Speech by Brian Hayes MEP to the American Chamber of Commerce to the European Union, Tuesday 19th May 2015
Speaking at the American Chamber of Commerce to the European Union event in Strasbourg last night (Tuesday), Fine Gael MEP, Brian Hayes described the upcoming UK Europe Referendum as a golden opportunity to resolve Britain’s issue with Europe. “This is a once in a lifetime opportunity for Britain and Europe. The European Union needs to be generous and willing to meet the UK government at least half way in the negotiation that will follow.”
“Britain is a creditor country within the EU, in that it pays into the EU budget more then it draws down. But more importantly it is just one of 6 EU countries who have a Triple A status currently. If Britain were to leave the EU, would other creditor countries follow them? There is a real concern in Europe that a British exit would have a knock on effect and that other countries, such as, Finland or the Nederland’s, might be tempted to go it alone following a British withdrawal. Europe needs Britain.”
“I also believe that the European Parliament needs to play a full roll in these negotiations. The Parliaments’ roll has dramatically changed in recent years from been a talking shop in the 1970s and 1980s into being a genuine legislative assembly today. Co-Decision making between the Council and the Parliament is now the order of the day. Whatever deal is negotiated for Britain – must be fully in line with the wishes of the European Parliament. Britain and the European Council need to understand this. The rules of the game have changed forever as a consequence of the Lisbon Treaty. Using the Parliament to simply rubber stamp some backroom deal on the question of Britain; will not wash. I believe that the European Parliament and other EU Institutions will be generous and politically aware of the deal that needs to be concluded between Britain and Europe.”
“On eight occasions the people of Ireland were given the opportunity by way of referendum to vote on the European Union. By way of contrast the British people were only given one opportunity to have a direct say by way of referendum on the then EEC and that was in 1975, forty years ago. Interestingly on that occasion the decision to join the EEC was taken by Parliament and subsequently endorsed in referendum two years after the event. No one in Britain under the age of 60 has ever been given a chance to vote on the EU. A direct referendum involving all UK citizens will resolve the EU issue in Britain one way or another for this generation.”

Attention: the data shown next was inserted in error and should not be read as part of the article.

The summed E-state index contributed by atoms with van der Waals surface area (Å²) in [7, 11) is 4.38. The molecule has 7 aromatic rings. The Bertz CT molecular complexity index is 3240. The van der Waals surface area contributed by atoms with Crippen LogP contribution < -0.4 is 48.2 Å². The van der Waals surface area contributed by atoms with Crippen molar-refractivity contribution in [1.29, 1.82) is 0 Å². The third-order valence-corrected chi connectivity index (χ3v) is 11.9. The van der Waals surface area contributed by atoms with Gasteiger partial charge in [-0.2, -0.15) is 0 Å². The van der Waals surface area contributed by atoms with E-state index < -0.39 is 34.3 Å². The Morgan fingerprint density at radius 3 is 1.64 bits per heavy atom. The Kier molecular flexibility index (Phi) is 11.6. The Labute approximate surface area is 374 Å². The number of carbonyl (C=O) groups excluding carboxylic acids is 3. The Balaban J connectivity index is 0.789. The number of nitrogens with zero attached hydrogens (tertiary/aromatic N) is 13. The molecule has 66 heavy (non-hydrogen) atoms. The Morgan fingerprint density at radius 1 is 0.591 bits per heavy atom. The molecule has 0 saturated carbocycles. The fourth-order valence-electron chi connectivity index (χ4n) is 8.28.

“The British people I have spoken to have often expressed the view that they are entitled to have a direct say on something that so profoundly impacts their lives. And who can disagree with them? The EU is a much transformed institution since 1975 and I believe David Cameron made the correct judgement call when he stated in his Bloomberg speech on Britain and the EU in January 2013 “It is time for the British people to have their say. It is time to settle this European question in British politics”.
“Britain’s membership of the EU continues to be a disruptive influence in British politics, particularly in Conservative party politics. The divisions being caused on this issue are reminiscent of the divisions in previous generations on Home Rule for Ireland and the abolition of the Corn Laws.”
“There is now a deep fracture within the Conservative Party on the merits of membership of the EU. There is also a strong anti-EU sentiment in some sections of the Labour Party and of course UKIP which won 12% of the popular vote in the recent general election is in favour of withdrawal from the EU. The debate on membership of the EU is no longer a matter exclusively for the London government; Scotland, Wales and Northern Ireland will all have their own independent viewpoints on the way forward”.